TBILISI (Reuters) - The International Monetary Fund has approved a $248.2 million three-year stand-by precautionary arrangement for Armenia to support structural reforms and improve the business environment.
Armenian authorities do not intend to draw the funds unless shocks generate balance of payments needs, the IMF said in a press release.
The South Caucasus country of 3.2 million people depends heavily on aid and investment from former imperial master Russia, whose economic downturn has hit Armenian exports as well as remittances from Armenians working there in recent years.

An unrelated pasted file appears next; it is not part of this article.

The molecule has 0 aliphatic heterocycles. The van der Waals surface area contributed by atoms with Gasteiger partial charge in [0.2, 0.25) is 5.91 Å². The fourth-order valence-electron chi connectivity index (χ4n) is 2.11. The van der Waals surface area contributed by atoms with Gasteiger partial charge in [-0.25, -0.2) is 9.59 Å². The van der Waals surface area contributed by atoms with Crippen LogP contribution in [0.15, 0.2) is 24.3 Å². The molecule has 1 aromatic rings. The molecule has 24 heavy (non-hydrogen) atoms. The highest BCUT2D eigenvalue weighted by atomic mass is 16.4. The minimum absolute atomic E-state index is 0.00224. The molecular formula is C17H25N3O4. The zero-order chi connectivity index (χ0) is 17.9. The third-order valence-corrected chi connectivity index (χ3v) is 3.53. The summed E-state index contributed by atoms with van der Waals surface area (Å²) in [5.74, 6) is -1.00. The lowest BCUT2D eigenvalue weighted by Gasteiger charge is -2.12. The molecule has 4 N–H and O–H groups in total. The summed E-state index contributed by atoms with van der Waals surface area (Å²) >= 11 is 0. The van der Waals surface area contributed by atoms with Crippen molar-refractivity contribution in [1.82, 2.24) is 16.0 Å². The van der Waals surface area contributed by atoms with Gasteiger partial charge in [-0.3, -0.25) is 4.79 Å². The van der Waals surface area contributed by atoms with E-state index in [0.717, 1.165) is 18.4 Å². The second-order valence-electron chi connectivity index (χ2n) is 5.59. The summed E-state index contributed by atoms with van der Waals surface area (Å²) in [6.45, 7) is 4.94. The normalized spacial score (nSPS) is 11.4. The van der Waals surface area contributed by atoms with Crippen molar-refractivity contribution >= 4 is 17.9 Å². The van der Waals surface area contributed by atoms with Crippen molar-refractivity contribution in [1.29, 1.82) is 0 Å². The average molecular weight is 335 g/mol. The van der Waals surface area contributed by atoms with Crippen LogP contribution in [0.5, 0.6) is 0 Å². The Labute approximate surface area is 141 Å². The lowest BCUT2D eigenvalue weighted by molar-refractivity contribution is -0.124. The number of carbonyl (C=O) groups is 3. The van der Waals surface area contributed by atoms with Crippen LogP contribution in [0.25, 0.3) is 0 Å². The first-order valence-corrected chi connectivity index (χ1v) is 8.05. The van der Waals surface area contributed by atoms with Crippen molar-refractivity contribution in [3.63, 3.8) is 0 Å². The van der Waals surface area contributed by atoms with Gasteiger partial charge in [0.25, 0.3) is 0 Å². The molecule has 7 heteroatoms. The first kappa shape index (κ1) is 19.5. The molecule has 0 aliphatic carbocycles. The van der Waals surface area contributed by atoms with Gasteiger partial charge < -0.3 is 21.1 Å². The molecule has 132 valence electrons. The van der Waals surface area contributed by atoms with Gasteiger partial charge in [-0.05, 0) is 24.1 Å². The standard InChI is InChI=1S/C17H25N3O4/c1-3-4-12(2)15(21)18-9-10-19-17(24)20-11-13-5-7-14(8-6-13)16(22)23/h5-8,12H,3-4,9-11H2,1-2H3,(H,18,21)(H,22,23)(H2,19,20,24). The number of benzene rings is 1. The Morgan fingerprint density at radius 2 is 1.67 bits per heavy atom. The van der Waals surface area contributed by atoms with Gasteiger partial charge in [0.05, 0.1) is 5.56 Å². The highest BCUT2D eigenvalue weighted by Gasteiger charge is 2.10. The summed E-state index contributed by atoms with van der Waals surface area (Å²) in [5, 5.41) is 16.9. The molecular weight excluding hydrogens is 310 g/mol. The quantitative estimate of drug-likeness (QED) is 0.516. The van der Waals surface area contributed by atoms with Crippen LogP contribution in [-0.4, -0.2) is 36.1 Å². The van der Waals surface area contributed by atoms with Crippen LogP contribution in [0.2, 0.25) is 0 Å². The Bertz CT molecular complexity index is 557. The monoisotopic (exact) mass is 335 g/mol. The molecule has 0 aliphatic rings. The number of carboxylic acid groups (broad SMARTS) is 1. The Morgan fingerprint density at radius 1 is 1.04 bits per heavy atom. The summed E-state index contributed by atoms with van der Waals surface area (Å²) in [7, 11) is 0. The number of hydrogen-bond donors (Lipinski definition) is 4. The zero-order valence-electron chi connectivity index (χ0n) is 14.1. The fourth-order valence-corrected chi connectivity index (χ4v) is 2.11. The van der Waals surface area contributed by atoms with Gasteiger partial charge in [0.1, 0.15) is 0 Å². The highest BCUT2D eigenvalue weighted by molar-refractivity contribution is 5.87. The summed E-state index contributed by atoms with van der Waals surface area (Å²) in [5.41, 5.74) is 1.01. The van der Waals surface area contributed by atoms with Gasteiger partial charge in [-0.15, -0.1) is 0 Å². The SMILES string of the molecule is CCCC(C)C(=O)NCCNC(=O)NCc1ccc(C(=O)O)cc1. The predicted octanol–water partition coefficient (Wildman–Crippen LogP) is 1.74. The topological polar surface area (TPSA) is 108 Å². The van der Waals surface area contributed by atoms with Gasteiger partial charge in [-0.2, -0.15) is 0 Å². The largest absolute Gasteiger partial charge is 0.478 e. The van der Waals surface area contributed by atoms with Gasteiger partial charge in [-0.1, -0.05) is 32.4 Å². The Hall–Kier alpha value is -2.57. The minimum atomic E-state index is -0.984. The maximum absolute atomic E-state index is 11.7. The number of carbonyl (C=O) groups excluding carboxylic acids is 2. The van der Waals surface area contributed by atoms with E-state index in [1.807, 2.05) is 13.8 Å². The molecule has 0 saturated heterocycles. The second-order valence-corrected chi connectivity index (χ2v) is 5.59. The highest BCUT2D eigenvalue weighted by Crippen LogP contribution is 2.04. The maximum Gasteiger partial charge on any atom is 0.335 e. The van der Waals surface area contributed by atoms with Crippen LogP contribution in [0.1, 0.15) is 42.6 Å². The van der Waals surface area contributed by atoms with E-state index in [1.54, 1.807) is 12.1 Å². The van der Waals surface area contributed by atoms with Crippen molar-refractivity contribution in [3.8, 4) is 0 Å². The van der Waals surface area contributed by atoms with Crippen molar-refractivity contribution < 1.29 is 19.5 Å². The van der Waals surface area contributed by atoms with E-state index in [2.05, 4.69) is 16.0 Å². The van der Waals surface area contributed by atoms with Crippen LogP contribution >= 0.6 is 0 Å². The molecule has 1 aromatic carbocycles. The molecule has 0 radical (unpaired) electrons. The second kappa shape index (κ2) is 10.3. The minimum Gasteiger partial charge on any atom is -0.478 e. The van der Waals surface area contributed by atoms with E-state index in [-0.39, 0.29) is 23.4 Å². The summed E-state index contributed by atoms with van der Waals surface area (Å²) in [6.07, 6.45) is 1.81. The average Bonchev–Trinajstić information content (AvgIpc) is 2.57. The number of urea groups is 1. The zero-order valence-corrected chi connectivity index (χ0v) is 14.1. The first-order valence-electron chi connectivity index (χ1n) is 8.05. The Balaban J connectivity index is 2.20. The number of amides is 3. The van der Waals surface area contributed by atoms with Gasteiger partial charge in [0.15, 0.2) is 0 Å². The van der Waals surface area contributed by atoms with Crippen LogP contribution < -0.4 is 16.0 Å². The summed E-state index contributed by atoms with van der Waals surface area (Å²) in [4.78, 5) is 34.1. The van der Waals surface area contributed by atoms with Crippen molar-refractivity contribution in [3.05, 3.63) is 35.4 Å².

The economy expanded 5.2% year-on-year in 2018 down from 7.5% in 2017, the result of a slowdown in economies of Armenia’s trading partners and underperformance in the agriculture and mining sectors.
“Armenia has continued to make progress in recent years in maintaining macroeconomic and financial stability and in implementing structural reforms to promote growth,” Mitsuhiro Furusawa, the Fund’s deputy managing director, said.
“Continuing reform efforts are needed to support a more balanced and inclusive growth, by reducing imbalances, improving the business climate and strengthening governance, and advancing measures to reduce poverty and unemployment.”
The government expects 4.9% growth in 2019. The Fund’s economic growth projection for this year is 4.6%.
Reporting by Margarita Antidze; editing by Ed Osmond